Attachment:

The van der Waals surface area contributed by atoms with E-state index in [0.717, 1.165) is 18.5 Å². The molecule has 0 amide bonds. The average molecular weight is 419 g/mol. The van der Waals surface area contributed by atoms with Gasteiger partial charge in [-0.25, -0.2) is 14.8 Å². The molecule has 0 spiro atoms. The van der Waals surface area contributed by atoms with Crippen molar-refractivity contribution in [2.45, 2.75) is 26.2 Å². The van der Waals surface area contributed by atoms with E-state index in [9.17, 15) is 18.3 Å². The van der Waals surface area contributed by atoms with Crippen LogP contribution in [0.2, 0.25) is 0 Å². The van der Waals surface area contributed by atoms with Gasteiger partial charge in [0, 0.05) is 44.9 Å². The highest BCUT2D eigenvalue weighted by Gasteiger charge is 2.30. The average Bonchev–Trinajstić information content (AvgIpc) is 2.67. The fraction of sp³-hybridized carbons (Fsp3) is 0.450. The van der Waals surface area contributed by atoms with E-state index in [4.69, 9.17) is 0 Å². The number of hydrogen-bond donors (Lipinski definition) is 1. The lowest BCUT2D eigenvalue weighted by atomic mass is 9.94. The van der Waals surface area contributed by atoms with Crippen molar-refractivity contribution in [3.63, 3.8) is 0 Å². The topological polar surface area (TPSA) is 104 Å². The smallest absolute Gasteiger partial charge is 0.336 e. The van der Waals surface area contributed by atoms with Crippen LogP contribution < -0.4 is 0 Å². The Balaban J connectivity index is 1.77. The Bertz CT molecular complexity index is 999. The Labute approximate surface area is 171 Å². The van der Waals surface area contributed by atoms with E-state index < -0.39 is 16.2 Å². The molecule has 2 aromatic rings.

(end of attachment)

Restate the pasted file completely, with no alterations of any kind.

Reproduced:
The van der Waals surface area contributed by atoms with E-state index in [0.717, 1.165) is 18.5 Å². The molecule has 0 amide bonds. The average molecular weight is 419 g/mol. The van der Waals surface area contributed by atoms with Gasteiger partial charge in [-0.25, -0.2) is 14.8 Å². The molecule has 0 spiro atoms. The van der Waals surface area contributed by atoms with Crippen molar-refractivity contribution in [2.45, 2.75) is 26.2 Å². The van der Waals surface area contributed by atoms with E-state index in [9.17, 15) is 18.3 Å². The van der Waals surface area contributed by atoms with Crippen LogP contribution in [0.2, 0.25) is 0 Å². The van der Waals surface area contributed by atoms with Gasteiger partial charge in [0, 0.05) is 44.9 Å². The highest BCUT2D eigenvalue weighted by Gasteiger charge is 2.30. The average Bonchev–Trinajstić information content (AvgIpc) is 2.67. The fraction of sp³-hybridized carbons (Fsp3) is 0.450. The van der Waals surface area contributed by atoms with E-state index in [4.69, 9.17) is 0 Å². The number of hydrogen-bond donors (Lipinski definition) is 1. The lowest BCUT2D eigenvalue weighted by atomic mass is 9.94. The van der Waals surface area contributed by atoms with Crippen molar-refractivity contribution in [3.63, 3.8) is 0 Å². The topological polar surface area (TPSA) is 104 Å². The smallest absolute Gasteiger partial charge is 0.336 e. The van der Waals surface area contributed by atoms with Crippen LogP contribution < -0.4 is 0 Å². The Balaban J connectivity index is 1.77. The Bertz CT molecular complexity index is 999. The Labute approximate surface area is 171 Å². The van der Waals surface area contributed by atoms with E-state index < -0.39 is 16.2 Å². The molecule has 2 aromatic rings.